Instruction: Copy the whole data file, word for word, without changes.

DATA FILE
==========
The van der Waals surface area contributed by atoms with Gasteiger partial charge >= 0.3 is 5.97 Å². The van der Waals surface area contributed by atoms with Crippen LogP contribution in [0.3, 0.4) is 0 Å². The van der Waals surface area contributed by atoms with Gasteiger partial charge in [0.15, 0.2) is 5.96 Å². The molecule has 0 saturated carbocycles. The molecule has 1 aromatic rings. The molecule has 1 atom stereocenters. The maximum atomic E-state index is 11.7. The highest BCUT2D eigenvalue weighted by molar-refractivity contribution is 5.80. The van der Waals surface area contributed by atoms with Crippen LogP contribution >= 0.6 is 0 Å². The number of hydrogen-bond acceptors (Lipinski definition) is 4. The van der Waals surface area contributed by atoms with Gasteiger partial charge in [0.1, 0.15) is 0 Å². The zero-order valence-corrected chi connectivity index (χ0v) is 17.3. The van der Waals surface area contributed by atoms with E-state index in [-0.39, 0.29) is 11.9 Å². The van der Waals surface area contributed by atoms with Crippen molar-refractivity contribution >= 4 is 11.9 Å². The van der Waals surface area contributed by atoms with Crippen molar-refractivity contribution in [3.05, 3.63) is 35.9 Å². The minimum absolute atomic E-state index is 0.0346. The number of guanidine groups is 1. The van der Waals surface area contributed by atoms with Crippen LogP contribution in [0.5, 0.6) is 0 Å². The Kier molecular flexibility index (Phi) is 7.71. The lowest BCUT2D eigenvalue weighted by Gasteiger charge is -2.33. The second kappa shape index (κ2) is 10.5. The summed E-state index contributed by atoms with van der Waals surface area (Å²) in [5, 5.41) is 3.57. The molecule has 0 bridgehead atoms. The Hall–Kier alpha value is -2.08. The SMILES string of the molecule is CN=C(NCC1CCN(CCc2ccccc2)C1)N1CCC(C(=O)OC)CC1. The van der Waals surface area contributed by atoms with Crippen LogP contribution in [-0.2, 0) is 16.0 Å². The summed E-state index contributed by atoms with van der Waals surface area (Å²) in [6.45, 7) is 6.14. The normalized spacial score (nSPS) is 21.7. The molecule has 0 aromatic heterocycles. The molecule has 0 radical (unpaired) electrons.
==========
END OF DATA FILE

The van der Waals surface area contributed by atoms with Gasteiger partial charge >= 0.3 is 5.97 Å². The van der Waals surface area contributed by atoms with Crippen LogP contribution in [0.3, 0.4) is 0 Å². The van der Waals surface area contributed by atoms with Gasteiger partial charge in [0.15, 0.2) is 5.96 Å². The molecule has 0 saturated carbocycles. The molecule has 1 aromatic rings. The molecule has 1 atom stereocenters. The maximum atomic E-state index is 11.7. The highest BCUT2D eigenvalue weighted by molar-refractivity contribution is 5.80. The van der Waals surface area contributed by atoms with Crippen LogP contribution >= 0.6 is 0 Å². The number of hydrogen-bond acceptors (Lipinski definition) is 4. The van der Waals surface area contributed by atoms with Gasteiger partial charge in [0.1, 0.15) is 0 Å². The zero-order valence-corrected chi connectivity index (χ0v) is 17.3. The van der Waals surface area contributed by atoms with E-state index in [-0.39, 0.29) is 11.9 Å². The van der Waals surface area contributed by atoms with Crippen molar-refractivity contribution >= 4 is 11.9 Å². The van der Waals surface area contributed by atoms with Crippen molar-refractivity contribution in [3.05, 3.63) is 35.9 Å². The minimum absolute atomic E-state index is 0.0346. The number of guanidine groups is 1. The van der Waals surface area contributed by atoms with Crippen LogP contribution in [0.5, 0.6) is 0 Å². The Kier molecular flexibility index (Phi) is 7.71. The lowest BCUT2D eigenvalue weighted by Gasteiger charge is -2.33. The second kappa shape index (κ2) is 10.5. The summed E-state index contributed by atoms with van der Waals surface area (Å²) in [5, 5.41) is 3.57. The molecule has 0 bridgehead atoms. The Hall–Kier alpha value is -2.08. The SMILES string of the molecule is CN=C(NCC1CCN(CCc2ccccc2)C1)N1CCC(C(=O)OC)CC1. The van der Waals surface area contributed by atoms with Crippen LogP contribution in [-0.2, 0) is 16.0 Å². The summed E-state index contributed by atoms with van der Waals surface area (Å²) in [6.45, 7) is 6.14. The normalized spacial score (nSPS) is 21.7. The molecule has 0 aromatic heterocycles. The molecule has 0 radical (unpaired) electrons.